Balance exercises can improve joint mobility, spatial cognition, and mental function. Preventing a fall is crucial for older adults, as even minor injuries can be more severe. With a focus on balance, seniors can be less fearful of falls and enjoy more physical independence. 

Engaging Socially

Although solo exercise has physical benefits, seniors can enjoy more benefits by joining an activity group or class. Making plans with an exercise buddy can inspire seniors to stay active and maintain a regular schedule. Finding someone seniors want to participate with can benefit their physical and emotional health.

Maintaining social connections is essential for keeping seniors healthy. Yet, as we age, we tend to lose social relationships. As a result, older adults are left alone more often, leading to social isolation and loneliness.

Loneliness increases the risks associated with multiple physical and mental health conditions. In addition, social isolation can contribute to cognitive decline, including Alzheimer’s disease.

Pairing exercise with socializing can provide meaningful experiences. It can also enhance the benefits, as fostering social connections can:

  • Boost mood & mental health
  • Help seniors live longer
  • Improve cognitive function
  • Maintain general wellbeing
  • Reduce health risks
a group of seniors play tennis to keep active and socialize

Improving Sleep

Adults need about 7–9 hours of sleep each night, yet older adults often don’t get enough sleep. Insomnia is the most common sleep problem in older adults. Still, sleep apnea, movement disorders, or cognitive conditions can also interrupt healthy sleep patterns.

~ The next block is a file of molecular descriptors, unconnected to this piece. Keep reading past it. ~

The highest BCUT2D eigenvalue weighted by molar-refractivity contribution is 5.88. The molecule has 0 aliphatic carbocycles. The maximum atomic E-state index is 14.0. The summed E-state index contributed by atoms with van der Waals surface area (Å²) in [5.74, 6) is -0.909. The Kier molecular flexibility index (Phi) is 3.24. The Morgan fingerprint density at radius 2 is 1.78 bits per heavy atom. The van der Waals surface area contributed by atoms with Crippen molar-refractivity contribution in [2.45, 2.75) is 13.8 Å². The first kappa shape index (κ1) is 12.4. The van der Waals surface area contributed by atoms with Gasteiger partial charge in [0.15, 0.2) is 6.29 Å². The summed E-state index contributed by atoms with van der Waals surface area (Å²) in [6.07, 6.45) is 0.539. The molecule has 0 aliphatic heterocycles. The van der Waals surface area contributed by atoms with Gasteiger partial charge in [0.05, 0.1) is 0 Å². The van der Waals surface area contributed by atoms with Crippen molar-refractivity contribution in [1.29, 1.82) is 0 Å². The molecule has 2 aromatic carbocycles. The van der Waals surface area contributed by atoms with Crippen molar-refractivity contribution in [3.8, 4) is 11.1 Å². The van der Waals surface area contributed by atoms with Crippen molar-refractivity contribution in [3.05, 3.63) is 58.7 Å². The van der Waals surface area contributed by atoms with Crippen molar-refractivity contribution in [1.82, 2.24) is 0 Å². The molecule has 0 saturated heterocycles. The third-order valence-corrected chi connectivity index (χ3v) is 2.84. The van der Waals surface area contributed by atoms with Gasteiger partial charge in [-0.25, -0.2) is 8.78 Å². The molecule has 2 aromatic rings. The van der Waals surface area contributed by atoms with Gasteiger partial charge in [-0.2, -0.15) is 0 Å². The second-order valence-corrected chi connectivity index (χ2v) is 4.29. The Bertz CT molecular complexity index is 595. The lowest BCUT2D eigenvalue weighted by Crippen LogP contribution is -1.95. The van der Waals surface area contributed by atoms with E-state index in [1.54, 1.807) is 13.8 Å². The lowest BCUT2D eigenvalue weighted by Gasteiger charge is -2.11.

Sleep issues can also be a side effect of medications. Nearly 40% of adults over 65 take 5 or more medications. Antihistamines, antidepressants, corticosteroids, and opiates commonly contribute to daytime drowsiness or insomnia. 

Participating in daily exercise can help seniors improve their sleep. Moderate to vigorous exercise can help seniors fall asleep faster, decreasing how long they lie awake due to insomnia. Staying physically active during the day also keeps you alert, alleviating daytime sleepiness.

Boosting your mood with exercise can also benefit sleep. Achieving at least 30 minutes of moderate aerobic exercise can help relax the mind to seniors enjoy better sleep the same night.

Community Active Living

Maintaining an exercise routine is easier when seniors have access to a supportive community and more activity options. Senior living provides older adults with more opportunities to engage at their pace.

Our community at Silver Comet Village was designed for your comfort and convenience. We want to promote healthy living that allows seniors to live life to the fullest. So, schedule a visit or contact us to learn more about our caring, active community!

Ginger Laprise

Written by Ginger Laprise